Full Extra Care Protection – This is your most comprehensive coverage. You may hear it referred to as “full replacement value” or “full value protection.” If you elect to purchase full value protection, articles that are lost, damaged or destroyed will be either repaired, replaced with like items, or a cash settlement will be made for the current market replacement value (regardless of the age of the lost or damaged item). Depreciation of a lost or damaged item is not a factor in determining replacement value when the shipment is moved under full value protection. The cost of full value protection may be further subject to various deductible levels of liability that may reduce your cost. Ask your mover for the details of their specific plan.
How do I prepare my home and myself for move day?
We may ask you to choose from several consecutive days during which your goods will be loaded. The number of days from which to choose is referred to as a load spread and depends upon the size of your shipment and the time of the year your shipment is being loaded. By being flexible during the busy season (mid-May to mid-September) and allowing for extra days on your load spread, you will have a better chance of securing a truck and driver to load your shipment.
Your customer service representative and/or driver will contact you at least 24 hours prior to load day to let you know time of arrival. Be sure to share any changes that have taken place that may affect loading day, such as construction on the street in front of your home which might prevent a large moving truck from getting near your home. In the event that you have not finished packing, contact your mover as soon as possible so professional packers can complete the packing.
In order to prepare your home for the crew, move anything off the porch and walkways that might obstruct movement of your goods out of your home. Take doors off the hinges if you know certain items will not fit through them. Remove all small throw rugs from traffic areas that could cause the driver or crew to trip or slip.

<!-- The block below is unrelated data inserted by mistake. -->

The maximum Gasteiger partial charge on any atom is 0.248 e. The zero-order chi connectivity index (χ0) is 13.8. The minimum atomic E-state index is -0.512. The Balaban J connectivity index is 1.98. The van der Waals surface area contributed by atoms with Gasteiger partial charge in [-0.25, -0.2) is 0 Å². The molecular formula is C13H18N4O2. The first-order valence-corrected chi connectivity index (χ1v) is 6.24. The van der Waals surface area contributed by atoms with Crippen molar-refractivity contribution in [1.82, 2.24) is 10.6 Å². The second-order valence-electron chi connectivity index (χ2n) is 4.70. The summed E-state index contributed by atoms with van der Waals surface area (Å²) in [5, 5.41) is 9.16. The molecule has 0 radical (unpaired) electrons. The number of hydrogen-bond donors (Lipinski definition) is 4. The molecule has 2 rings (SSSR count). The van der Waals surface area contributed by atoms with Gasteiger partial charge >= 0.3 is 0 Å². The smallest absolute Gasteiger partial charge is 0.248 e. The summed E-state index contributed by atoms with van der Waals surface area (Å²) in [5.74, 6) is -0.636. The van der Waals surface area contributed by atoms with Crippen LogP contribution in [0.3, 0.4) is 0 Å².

Have water, Gatorade or soda on hand for the driver and crew, especially on a hot summer day. They will come prepared, but will be grateful for your thoughtfulness.
Our drivers will prepare your home with runners, door jam protectors and railing protectors if applicable. This will help prevent little nicks that occur during the loading process.
How will I know where my shipment is once it leaves my home?
Berger’s satellite tracking capabilities will allow you to trace the whereabouts of your shipment via the internet. Ask your relocation consultant for details.
How will I know when my shipment is going to be delivered?
Your customer service representative can provide you with updates regarding the status of your shipment, and the driver will contact you 24 hours prior to delivery.
Be sure to provide your driver and customer service representative with your contact information. The phone number at your new home is only good if there is someone there to take the call. Be sure to let your moving company know if you can be reached at work, a hotel, a temporary residence, or by email. If you cannot be reached, make arrangements with a friend or family member to serve as the liaison between you and the driver and provide the driver with their contact information.
How do I file a claim and receive a settlement?
Be sure to understand your coverage and the claims settlement procedure prior to your move.